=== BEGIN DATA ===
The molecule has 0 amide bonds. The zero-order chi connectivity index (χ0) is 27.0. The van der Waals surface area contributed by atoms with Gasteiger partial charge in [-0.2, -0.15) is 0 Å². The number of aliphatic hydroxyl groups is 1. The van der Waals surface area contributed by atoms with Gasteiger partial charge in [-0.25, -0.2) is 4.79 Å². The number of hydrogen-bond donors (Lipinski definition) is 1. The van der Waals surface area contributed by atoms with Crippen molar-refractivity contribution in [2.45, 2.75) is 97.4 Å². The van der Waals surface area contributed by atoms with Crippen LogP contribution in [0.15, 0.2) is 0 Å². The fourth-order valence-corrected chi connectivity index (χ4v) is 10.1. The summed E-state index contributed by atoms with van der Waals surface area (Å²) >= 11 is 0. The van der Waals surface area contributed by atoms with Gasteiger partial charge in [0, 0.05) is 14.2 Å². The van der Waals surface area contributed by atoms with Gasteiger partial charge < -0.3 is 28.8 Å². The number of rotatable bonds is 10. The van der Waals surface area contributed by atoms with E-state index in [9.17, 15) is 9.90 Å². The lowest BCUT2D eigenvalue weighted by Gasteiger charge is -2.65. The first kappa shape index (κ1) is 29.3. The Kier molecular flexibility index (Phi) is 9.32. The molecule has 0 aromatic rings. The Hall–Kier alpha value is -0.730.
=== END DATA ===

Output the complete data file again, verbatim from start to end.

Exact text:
The molecule has 0 amide bonds. The zero-order chi connectivity index (χ0) is 27.0. The van der Waals surface area contributed by atoms with Gasteiger partial charge in [-0.2, -0.15) is 0 Å². The number of aliphatic hydroxyl groups is 1. The van der Waals surface area contributed by atoms with Gasteiger partial charge in [-0.25, -0.2) is 4.79 Å². The number of hydrogen-bond donors (Lipinski definition) is 1. The van der Waals surface area contributed by atoms with Crippen molar-refractivity contribution in [2.45, 2.75) is 97.4 Å². The van der Waals surface area contributed by atoms with Crippen LogP contribution in [0.15, 0.2) is 0 Å². The fourth-order valence-corrected chi connectivity index (χ4v) is 10.1. The summed E-state index contributed by atoms with van der Waals surface area (Å²) >= 11 is 0. The van der Waals surface area contributed by atoms with Gasteiger partial charge in [0, 0.05) is 14.2 Å². The van der Waals surface area contributed by atoms with Gasteiger partial charge < -0.3 is 28.8 Å². The number of rotatable bonds is 10. The van der Waals surface area contributed by atoms with E-state index in [9.17, 15) is 9.90 Å². The lowest BCUT2D eigenvalue weighted by Gasteiger charge is -2.65. The first kappa shape index (κ1) is 29.3. The Kier molecular flexibility index (Phi) is 9.32. The molecule has 0 aromatic rings. The Hall–Kier alpha value is -0.730.